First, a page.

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Diseases from Space

diseases from space

Diseases from Space

Hoyle and Wickramsinghe


This is an…interesting…theory.  The idea here is that many diseases and plagues, like leprosy, measles, polio, and tuberculosis, originated in space. In 1979 this was called a “revolutionary new theory, which may well have great influence on modern scientific thought.”  This is actually the sequel to a book called Lifecloud where the authors argued that life on Earth originated in space.

The authors were ridiculed, but in 1994, an article was published in New Scientist that linked the authors’ research to new research, basically confirming what they’d been saying since 1979.  Very interesting indeed!

So, this book is now 30 years old.  It was questionable from the time it was published until 15 years later.  It has now been another 15 years and the book is still on the shelves, though more legitimate in terms of content.  If this theory is still viable, libraries should replace this book with current research in the field.  Since these are the grandfathers of the theory, so to speak, their work would certainly be cited in any new books on the subject.

11 Responses to Diseases from Space

  • Prof W’s a professor at my department.

    We make fun of him here too.

  • As the first publication (for the general public) of the theory, I would actually think it should stay. Do we take The Origin of the Species off the shelves because there are more recent books on evolution?

  • I second Scott’s comment – this book has definite historical interest and citeability. In fact, if it’s in your library and you’re weeding it, I’ll buy it 🙂

  • This is definately a case where academic and public library weeding policies have to differ. Any academic library would need to keep this title as a “primary source.” If this is getting cited in current literature, researchers will be looking for it!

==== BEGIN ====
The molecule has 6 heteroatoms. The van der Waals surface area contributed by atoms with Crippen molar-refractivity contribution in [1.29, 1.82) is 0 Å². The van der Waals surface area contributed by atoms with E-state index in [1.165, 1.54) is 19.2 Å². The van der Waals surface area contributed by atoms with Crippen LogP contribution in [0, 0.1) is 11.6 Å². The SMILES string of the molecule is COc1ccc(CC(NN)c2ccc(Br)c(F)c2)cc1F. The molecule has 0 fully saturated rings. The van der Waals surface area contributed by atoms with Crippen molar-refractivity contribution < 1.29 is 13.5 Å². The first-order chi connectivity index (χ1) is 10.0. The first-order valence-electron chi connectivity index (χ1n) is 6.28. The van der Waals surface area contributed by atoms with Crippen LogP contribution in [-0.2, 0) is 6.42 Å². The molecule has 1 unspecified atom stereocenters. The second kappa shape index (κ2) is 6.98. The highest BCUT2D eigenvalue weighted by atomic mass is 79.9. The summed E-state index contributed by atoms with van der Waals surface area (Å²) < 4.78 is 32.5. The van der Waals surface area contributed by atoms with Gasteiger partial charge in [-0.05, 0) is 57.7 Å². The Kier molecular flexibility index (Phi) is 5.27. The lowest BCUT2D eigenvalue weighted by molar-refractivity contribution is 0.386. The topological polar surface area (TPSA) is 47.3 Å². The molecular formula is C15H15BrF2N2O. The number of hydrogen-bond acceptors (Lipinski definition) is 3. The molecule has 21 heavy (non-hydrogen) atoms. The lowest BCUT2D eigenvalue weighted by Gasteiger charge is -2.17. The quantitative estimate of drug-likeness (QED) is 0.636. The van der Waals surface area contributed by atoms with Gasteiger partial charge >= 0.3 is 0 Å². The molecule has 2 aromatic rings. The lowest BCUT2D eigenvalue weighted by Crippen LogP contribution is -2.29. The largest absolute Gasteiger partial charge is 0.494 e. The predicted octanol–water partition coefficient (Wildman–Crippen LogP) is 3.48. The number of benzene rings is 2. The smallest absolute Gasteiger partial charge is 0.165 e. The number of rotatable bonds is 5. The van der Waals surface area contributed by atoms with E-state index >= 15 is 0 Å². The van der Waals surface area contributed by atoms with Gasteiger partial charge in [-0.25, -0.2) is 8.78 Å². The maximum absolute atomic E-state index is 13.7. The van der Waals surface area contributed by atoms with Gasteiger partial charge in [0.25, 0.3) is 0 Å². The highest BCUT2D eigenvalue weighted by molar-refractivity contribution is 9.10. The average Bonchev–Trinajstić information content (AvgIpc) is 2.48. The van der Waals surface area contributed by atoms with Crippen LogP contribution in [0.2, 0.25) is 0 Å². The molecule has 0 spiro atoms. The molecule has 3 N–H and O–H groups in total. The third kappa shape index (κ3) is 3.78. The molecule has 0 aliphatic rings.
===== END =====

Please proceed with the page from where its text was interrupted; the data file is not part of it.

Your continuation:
• You bet! This is exactly the kind of discussion I want about weeding! I also hope people understand the different collection objectives of each kind of library.

  • It’s a vast overstatement to say that Hoyle and Wickramasinghe have been “vindicated,” merely because Cosmic dust contains orgainc matter (which is not the same thing as life). And Wickramasinghe, as demonstrated by his remarks on SARS, for example, is still a crackpot.

  • I’d like to weigh in to say that this is one that would be best kept–as a scientist who has followed this theory, there are a considerable number of studies and surveys that are increasingly showing the validity of this idea. Most libraries are not able to afford the newer books that contain more updated information, which leaves a void in the collection if this title is discarded.

  • Er… the panspermia hypothesis is still controversial at best. A hypothesis for the primarily space-particle-borne introduction of disease? That’s still pretty out-there. I don’t think this deserves the term “theory” just yet.

    That said, Hoyle is a very important person (the guy who coined the term “big bang” – as a putdown, mind) and this is probably worth having in specialized collections and even large public library collections.

  • Latest possible acquisition?

    Review: Comets and the Origin of Life by Janaki Wickramasinghe, Chandra Wickramasinghe and William Napier
    Book information
    Comets and the Origin of Life by Janaki Wickramasinghe, Chandra Wickramasinghe and William Napier
    Published by: World Scientific
    Price: £41/$55
    “STEP by step, the case for an extraterrestrial origin of life has got stronger. But though the case for planetary panspermia – the idea that micro-organisms transfer between planets – is now widely accepted, interstellar panspermia remains controversial.”


    Note: “…now widely accepted…”

  • To say that this has been confirmed in any way is absurd. It’s even more utterly crackpot now than it was then, given our increased understanding of genetics and all that we’ve learned in the intervening decades about the evolution of various infectious diseases. New Scientist is a popular science website of un uneven quality, not a peer-reviewed science journal.

    Credulously referring to this nonsense in conversation would get you laughed out of any modern epidemiology conference.

  • oops, extra “un” in the previous comment